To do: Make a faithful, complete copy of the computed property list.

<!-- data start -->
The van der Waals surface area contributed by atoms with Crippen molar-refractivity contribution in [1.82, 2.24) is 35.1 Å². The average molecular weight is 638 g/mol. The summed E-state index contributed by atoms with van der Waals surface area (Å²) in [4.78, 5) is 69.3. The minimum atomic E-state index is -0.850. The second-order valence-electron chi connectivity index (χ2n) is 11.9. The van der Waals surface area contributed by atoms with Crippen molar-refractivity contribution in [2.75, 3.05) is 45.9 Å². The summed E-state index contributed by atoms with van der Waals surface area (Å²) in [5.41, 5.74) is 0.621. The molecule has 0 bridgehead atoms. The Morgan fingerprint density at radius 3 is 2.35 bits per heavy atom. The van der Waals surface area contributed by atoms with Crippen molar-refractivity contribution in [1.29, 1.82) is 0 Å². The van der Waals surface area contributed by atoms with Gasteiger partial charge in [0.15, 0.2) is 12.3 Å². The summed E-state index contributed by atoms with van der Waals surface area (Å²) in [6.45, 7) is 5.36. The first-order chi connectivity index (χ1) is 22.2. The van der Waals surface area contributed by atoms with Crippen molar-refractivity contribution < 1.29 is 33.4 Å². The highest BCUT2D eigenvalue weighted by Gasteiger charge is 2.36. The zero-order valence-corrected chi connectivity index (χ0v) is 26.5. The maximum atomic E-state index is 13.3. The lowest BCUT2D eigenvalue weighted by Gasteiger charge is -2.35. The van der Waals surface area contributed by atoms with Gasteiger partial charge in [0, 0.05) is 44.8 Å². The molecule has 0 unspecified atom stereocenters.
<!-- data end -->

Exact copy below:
The van der Waals surface area contributed by atoms with Crippen molar-refractivity contribution in [1.82, 2.24) is 35.1 Å². The average molecular weight is 638 g/mol. The summed E-state index contributed by atoms with van der Waals surface area (Å²) in [4.78, 5) is 69.3. The minimum atomic E-state index is -0.850. The second-order valence-electron chi connectivity index (χ2n) is 11.9. The van der Waals surface area contributed by atoms with Crippen molar-refractivity contribution in [2.75, 3.05) is 45.9 Å². The summed E-state index contributed by atoms with van der Waals surface area (Å²) in [5.41, 5.74) is 0.621. The molecule has 0 bridgehead atoms. The Morgan fingerprint density at radius 3 is 2.35 bits per heavy atom. The van der Waals surface area contributed by atoms with Crippen molar-refractivity contribution in [1.29, 1.82) is 0 Å². The van der Waals surface area contributed by atoms with Gasteiger partial charge in [0.15, 0.2) is 12.3 Å². The summed E-state index contributed by atoms with van der Waals surface area (Å²) in [6.45, 7) is 5.36. The first-order chi connectivity index (χ1) is 22.2. The van der Waals surface area contributed by atoms with Crippen molar-refractivity contribution < 1.29 is 33.4 Å². The highest BCUT2D eigenvalue weighted by Gasteiger charge is 2.36. The zero-order valence-corrected chi connectivity index (χ0v) is 26.5. The maximum atomic E-state index is 13.3. The lowest BCUT2D eigenvalue weighted by Gasteiger charge is -2.35. The van der Waals surface area contributed by atoms with Gasteiger partial charge in [0, 0.05) is 44.8 Å². The molecule has 0 unspecified atom stereocenters.